Thursday, 12 June 2008

"Ban the ban" cried the fantail (updated)

Another day, another ban, this time on using a hand-held mobile phone in your car. Libertarianz spokesman Luke Howison tells Morning Report here that this is a "knee jerk response" and yet another example of the proliferation of nanny state: the government feels the need to ban everything bad and make everything good compulsory.  Audio here.

UPDATE 1: You know, if you don't like drivers using cell phones, there's no need for government to pull out the big gun -- which all those in support of a ban are supporting.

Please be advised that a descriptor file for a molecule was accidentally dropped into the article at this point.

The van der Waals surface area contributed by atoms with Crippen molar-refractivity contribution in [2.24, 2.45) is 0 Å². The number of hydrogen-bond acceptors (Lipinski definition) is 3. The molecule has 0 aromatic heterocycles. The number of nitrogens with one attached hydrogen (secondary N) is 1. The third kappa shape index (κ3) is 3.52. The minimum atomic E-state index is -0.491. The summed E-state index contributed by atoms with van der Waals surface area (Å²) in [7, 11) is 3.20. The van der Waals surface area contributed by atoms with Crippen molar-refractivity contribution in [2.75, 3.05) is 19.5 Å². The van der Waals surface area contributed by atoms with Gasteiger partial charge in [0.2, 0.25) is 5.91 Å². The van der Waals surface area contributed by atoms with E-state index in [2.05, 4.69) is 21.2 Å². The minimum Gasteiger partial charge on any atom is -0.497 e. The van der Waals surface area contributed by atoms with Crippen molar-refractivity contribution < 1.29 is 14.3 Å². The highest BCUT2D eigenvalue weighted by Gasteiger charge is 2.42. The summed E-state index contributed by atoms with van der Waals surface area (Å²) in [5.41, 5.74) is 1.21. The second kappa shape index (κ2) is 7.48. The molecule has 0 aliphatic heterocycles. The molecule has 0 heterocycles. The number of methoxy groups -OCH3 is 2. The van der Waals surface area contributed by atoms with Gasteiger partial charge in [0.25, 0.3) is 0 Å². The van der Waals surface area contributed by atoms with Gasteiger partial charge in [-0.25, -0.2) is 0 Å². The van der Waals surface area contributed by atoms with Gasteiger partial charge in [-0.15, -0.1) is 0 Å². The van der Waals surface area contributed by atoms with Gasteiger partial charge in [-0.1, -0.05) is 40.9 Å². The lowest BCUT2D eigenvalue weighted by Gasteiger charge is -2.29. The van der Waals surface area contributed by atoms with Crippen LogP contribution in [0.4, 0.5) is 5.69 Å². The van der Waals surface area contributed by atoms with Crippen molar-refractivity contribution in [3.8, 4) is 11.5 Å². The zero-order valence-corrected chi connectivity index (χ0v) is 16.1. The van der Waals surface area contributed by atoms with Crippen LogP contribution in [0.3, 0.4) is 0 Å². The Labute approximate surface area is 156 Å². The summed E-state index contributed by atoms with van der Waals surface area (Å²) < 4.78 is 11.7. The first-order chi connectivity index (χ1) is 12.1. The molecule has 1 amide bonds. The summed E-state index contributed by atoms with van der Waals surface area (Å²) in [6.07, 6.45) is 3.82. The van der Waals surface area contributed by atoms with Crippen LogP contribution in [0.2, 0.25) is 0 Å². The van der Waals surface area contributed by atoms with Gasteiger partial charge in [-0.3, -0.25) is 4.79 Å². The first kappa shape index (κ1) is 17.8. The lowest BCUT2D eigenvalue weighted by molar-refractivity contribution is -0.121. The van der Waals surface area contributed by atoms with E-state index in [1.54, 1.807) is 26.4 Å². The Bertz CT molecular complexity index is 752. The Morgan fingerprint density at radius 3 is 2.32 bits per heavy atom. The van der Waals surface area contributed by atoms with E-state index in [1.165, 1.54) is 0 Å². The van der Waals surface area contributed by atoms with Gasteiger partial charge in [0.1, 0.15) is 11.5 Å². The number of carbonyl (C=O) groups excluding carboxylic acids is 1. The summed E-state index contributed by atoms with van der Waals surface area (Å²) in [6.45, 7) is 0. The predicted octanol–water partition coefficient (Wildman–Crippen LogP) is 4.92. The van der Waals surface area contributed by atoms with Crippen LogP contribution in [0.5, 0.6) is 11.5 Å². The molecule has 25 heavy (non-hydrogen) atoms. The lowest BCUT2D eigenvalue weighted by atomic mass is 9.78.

If, for example, insurance companies

were to review their actuarial figures for accidents (which are more accurate than the politically massaged figures quoted in support of the government's ban) and find that cell phone use was consistently linked with accidents, then they're always able to inform holders of insurance that, for example, accidents involving or caused by cell phone use will not be covered under their car insurance policies, just as accidents involving a drunken driver are presently not covered  by the driver's policy.

So there's no need to leap to bans, which is the nannying knee jerk response one expects when the solution to everything is thought to be bigger government.

UPDATE 2: I assume most of you will have got the hippy reference in the title?


  1. I disagree with anti-smacking law. I disagree with banning smoking, ,disagree with banning BZP, however I support the government for banning using a mobile phone while driving.